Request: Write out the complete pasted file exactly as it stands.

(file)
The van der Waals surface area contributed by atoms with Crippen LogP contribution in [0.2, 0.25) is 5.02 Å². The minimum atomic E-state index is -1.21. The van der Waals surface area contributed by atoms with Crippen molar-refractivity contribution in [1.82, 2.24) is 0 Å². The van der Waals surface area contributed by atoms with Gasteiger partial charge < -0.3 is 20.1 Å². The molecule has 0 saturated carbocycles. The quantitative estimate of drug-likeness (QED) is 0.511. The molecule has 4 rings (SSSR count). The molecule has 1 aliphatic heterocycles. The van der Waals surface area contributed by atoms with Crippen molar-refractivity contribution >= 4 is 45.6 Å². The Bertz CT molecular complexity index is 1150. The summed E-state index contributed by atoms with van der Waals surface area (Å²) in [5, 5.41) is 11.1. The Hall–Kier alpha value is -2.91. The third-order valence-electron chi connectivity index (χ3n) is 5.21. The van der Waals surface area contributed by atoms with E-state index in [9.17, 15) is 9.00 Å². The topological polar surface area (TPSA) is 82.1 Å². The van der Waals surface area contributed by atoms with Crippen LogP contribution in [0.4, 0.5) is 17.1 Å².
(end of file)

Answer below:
The van der Waals surface area contributed by atoms with Crippen LogP contribution in [0.2, 0.25) is 5.02 Å². The minimum atomic E-state index is -1.21. The van der Waals surface area contributed by atoms with Crippen molar-refractivity contribution in [1.82, 2.24) is 0 Å². The van der Waals surface area contributed by atoms with Gasteiger partial charge < -0.3 is 20.1 Å². The molecule has 0 saturated carbocycles. The quantitative estimate of drug-likeness (QED) is 0.511. The molecule has 4 rings (SSSR count). The molecule has 1 aliphatic heterocycles. The van der Waals surface area contributed by atoms with Crippen molar-refractivity contribution >= 4 is 45.6 Å². The Bertz CT molecular complexity index is 1150. The summed E-state index contributed by atoms with van der Waals surface area (Å²) in [5, 5.41) is 11.1. The Hall–Kier alpha value is -2.91. The third-order valence-electron chi connectivity index (χ3n) is 5.21. The van der Waals surface area contributed by atoms with E-state index in [9.17, 15) is 9.00 Å². The topological polar surface area (TPSA) is 82.1 Å². The van der Waals surface area contributed by atoms with Crippen LogP contribution in [0.4, 0.5) is 17.1 Å².